Georgia’s Little River Water Trail is an intimate river with a wide array of wildlife and rich history. The trail winds 20 miles along the McDuffie and Wilkes County lines from the Woodruff Bridge at Highway 80 to Raysville Campground on Clarks Hill Lake.
We are gathering a team to conduct a virtual design charrette to envision how best to incorporate hiking, biking and equestrian trails within a 6-mile stretch of Wildlife Management Area land along the Little River. We will explore current recreational trends and local community assets to offer a conceptual master plan that includes wide connectivity as well as enhanced boat launches and improvements to existing recreational campgrounds. Any CED student, faculty member, or student in a related field is welcome to register, no charrette experience necessary. We especially hope to recruit folks with an interest in forestry, engineering, parks, recreation and tourism.
Due to the current Covid-19 regulations, we will not be conducting the charrette in McDuffie County. The charrette will take place over the course of the Spring 2021 semester instead of our typical weekend affairs and will include a virtual public input session and 2 workdays on campus, where meals and supplies will be provided. CCDP plans to utilize virtual tools and group collaboration to conduct the same crash-course in community facilitation, multi-disciplinary teamwork, and quick graphic representation the program is known for.
Interested? Sign up for the mailing list to hear more details and weigh in on potential charrette dates in March!
Please email Devin Butler at firstname.lastname@example.org to join our mailing list!
Can We Get a Charrette?
Interested in bringing a charrette to your community?
Contact Jennifer Lewis, Outreach Director, at email@example.com or 706-542-6760.
We asked our communities,“What has been done locally since your charrette?”
• “The county has acquired a $100,000 land and water grant and they are working on implementing some of the trails on the plan…The team that worked with us was very professional and extremely energetic! They brought fresh ideas to the table, but, more importantly, they listened to the community.” — Carrollton, GA, charrette conducted 2003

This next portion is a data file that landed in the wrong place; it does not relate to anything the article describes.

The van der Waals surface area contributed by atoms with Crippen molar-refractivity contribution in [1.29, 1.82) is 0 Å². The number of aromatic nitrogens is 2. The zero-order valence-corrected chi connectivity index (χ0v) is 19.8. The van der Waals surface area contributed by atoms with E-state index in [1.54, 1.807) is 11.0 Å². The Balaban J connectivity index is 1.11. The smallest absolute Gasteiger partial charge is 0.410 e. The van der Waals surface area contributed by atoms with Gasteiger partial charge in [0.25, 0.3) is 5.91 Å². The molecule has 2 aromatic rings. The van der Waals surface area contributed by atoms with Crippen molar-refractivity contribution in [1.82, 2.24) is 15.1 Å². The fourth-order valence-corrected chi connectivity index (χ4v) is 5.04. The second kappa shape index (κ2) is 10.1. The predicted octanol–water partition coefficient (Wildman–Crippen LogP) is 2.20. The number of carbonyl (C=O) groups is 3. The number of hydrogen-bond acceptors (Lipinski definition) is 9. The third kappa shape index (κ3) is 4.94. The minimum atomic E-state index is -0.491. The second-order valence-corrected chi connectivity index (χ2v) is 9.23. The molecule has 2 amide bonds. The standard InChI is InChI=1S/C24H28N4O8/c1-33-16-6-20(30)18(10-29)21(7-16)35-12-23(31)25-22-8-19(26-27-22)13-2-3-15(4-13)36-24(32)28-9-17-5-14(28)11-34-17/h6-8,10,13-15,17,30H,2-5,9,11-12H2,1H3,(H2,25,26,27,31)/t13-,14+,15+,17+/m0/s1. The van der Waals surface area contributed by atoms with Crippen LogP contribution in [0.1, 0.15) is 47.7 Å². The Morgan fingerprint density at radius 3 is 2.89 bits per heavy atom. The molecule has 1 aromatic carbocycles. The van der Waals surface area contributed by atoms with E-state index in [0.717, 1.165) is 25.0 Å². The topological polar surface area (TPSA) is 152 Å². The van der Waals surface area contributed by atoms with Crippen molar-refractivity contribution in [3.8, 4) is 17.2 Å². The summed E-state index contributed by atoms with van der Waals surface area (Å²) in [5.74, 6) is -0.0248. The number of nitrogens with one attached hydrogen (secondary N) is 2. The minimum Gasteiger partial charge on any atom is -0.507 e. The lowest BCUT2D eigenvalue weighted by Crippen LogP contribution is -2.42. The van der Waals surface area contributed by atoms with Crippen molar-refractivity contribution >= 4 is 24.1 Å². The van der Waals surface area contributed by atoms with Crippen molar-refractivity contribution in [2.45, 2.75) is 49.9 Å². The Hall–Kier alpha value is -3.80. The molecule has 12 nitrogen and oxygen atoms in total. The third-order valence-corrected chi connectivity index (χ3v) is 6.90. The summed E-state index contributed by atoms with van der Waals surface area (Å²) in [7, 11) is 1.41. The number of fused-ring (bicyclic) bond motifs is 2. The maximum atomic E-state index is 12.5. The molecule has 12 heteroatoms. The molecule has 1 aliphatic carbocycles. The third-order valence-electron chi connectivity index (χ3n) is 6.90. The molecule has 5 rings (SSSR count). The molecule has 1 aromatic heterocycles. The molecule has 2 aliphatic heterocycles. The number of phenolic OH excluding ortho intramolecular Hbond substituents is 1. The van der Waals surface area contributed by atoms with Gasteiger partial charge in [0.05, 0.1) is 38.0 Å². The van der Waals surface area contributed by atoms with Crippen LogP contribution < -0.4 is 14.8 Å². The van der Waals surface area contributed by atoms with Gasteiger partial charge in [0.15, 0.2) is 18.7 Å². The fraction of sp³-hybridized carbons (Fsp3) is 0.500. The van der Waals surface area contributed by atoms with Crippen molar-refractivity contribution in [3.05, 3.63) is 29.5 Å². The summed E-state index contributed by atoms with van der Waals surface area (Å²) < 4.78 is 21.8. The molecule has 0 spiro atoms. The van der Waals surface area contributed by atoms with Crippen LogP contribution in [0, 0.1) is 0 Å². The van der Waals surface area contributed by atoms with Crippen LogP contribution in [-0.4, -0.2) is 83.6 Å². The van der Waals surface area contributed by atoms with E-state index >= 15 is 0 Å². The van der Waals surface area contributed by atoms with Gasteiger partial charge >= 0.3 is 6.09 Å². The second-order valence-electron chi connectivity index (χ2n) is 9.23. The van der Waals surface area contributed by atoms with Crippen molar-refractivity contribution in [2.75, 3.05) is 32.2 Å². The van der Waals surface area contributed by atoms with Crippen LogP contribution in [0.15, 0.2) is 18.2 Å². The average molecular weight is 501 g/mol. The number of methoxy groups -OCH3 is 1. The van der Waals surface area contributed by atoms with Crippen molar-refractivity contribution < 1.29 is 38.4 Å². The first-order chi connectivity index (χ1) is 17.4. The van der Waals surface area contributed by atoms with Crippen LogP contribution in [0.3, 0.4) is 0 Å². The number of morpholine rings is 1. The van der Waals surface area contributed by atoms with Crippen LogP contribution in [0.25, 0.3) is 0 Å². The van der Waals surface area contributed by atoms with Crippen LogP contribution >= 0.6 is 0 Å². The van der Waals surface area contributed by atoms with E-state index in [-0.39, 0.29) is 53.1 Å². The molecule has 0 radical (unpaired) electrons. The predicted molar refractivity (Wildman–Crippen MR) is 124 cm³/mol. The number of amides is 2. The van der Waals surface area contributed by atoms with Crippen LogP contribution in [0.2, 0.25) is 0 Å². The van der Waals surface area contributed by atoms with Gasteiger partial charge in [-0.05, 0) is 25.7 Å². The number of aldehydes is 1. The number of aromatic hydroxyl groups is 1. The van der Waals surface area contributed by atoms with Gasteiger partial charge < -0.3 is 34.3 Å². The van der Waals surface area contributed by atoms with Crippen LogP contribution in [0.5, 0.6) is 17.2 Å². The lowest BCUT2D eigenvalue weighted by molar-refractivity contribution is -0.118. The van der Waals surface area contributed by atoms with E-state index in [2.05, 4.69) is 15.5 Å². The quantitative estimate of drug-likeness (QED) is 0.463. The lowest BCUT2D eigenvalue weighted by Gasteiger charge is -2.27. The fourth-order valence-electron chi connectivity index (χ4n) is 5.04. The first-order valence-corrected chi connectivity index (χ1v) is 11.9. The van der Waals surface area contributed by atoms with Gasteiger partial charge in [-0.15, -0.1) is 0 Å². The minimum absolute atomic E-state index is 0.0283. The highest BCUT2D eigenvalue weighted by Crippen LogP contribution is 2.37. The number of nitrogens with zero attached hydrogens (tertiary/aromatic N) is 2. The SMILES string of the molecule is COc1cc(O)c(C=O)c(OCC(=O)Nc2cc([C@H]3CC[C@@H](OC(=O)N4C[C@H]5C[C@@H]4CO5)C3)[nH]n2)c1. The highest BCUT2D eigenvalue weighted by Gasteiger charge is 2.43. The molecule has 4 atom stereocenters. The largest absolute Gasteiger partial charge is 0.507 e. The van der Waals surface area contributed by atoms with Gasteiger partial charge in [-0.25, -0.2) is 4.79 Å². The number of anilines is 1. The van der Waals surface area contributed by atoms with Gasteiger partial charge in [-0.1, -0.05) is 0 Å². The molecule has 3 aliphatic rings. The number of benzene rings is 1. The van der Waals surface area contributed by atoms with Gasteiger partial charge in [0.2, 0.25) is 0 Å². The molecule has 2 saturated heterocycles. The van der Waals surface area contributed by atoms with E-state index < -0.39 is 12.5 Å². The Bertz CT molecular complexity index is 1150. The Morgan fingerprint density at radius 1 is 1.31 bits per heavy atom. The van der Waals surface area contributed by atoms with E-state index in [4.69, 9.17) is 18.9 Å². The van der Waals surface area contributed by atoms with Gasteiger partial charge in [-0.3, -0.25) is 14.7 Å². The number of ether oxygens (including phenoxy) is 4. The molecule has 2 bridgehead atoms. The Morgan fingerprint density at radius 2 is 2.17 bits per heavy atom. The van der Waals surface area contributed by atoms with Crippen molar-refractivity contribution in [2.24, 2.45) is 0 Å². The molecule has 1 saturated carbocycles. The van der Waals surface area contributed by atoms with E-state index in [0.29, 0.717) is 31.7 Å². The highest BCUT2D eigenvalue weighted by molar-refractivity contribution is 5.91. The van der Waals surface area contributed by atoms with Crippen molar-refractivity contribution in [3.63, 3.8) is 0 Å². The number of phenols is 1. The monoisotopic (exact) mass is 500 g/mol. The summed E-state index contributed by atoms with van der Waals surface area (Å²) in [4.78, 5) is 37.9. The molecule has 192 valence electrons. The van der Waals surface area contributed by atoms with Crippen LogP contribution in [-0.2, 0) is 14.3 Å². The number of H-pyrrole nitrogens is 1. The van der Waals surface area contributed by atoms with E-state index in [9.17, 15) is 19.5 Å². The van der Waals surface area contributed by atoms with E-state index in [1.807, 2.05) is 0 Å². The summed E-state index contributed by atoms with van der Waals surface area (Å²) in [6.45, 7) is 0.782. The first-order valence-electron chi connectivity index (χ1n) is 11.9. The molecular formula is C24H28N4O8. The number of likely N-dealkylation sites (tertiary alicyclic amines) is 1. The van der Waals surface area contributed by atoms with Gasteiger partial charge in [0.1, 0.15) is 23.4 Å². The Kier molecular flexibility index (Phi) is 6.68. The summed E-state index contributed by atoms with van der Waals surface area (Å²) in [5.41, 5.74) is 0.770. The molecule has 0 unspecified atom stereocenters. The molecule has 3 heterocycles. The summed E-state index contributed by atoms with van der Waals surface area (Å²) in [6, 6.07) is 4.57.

• “We passed a Green Building Resolution requiring all municipal buildings and renovations to strive for LEED Silver certification. We’re working with the River Basin Center and DNR to develop a model buffer ordinance for the coast. We’ve begun a rain barrel program. The first condos with a green roof are under construction in the beach business district. We received a $2,000,000 GEFA loan for water line replacement.” —City of Tybee Island, charrette conducted 2005
• “[We created] a mixed-use development (called “Town Center”) on major corner in City and in the downtown district [which] compliments historic district; Increased civic space (in Town Center) – creation of a 10 acre urban style park …total cost of park = $5,000,000+. Design guidelines created [3 sets: 1 for the downtown district, 1 for the historic district, and 1 for Town Center area] in line with the UGA recommendations. City continues to encourage development along Buford Hwy. as described in the Charrette document. Lots and lots of cool stuff happening in Suwanee – much of it was spurred by the ideas that came out of the charrette.“ —City of Suwanee, charrette completed 2000